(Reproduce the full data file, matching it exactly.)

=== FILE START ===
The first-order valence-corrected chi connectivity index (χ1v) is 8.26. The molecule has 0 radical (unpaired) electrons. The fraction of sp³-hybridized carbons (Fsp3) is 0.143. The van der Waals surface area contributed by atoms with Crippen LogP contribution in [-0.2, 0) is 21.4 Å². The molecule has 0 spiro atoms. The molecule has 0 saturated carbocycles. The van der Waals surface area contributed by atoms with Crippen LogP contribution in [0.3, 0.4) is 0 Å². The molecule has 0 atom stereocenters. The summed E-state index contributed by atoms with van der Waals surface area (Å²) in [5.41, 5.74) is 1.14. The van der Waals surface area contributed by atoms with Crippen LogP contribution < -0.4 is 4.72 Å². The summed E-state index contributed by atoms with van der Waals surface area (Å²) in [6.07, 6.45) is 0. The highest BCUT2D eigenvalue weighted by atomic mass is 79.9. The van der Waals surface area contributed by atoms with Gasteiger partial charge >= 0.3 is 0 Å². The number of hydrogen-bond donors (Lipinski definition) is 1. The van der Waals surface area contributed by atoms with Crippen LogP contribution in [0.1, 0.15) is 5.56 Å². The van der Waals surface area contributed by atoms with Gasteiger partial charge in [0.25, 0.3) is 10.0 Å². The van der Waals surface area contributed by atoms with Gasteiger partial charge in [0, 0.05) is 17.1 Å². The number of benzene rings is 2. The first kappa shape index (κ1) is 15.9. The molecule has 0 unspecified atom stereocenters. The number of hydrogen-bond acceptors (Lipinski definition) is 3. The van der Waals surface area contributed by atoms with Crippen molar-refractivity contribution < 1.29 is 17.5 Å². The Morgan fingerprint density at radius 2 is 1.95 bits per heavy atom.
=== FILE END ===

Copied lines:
The first-order valence-corrected chi connectivity index (χ1v) is 8.26. The molecule has 0 radical (unpaired) electrons. The fraction of sp³-hybridized carbons (Fsp3) is 0.143. The van der Waals surface area contributed by atoms with Crippen LogP contribution in [-0.2, 0) is 21.4 Å². The molecule has 0 spiro atoms. The molecule has 0 saturated carbocycles. The van der Waals surface area contributed by atoms with Crippen LogP contribution in [0.3, 0.4) is 0 Å². The molecule has 0 atom stereocenters. The summed E-state index contributed by atoms with van der Waals surface area (Å²) in [5.41, 5.74) is 1.14. The van der Waals surface area contributed by atoms with Crippen LogP contribution < -0.4 is 4.72 Å². The summed E-state index contributed by atoms with van der Waals surface area (Å²) in [6.07, 6.45) is 0. The highest BCUT2D eigenvalue weighted by atomic mass is 79.9. The van der Waals surface area contributed by atoms with Gasteiger partial charge >= 0.3 is 0 Å². The number of hydrogen-bond donors (Lipinski definition) is 1. The van der Waals surface area contributed by atoms with Crippen LogP contribution in [0.1, 0.15) is 5.56 Å². The van der Waals surface area contributed by atoms with Gasteiger partial charge in [0.25, 0.3) is 10.0 Å². The van der Waals surface area contributed by atoms with Gasteiger partial charge in [0, 0.05) is 17.1 Å². The number of benzene rings is 2. The first kappa shape index (κ1) is 15.9. The molecule has 0 unspecified atom stereocenters. The number of hydrogen-bond acceptors (Lipinski definition) is 3. The van der Waals surface area contributed by atoms with Crippen molar-refractivity contribution < 1.29 is 17.5 Å². The Morgan fingerprint density at radius 2 is 1.95 bits per heavy atom.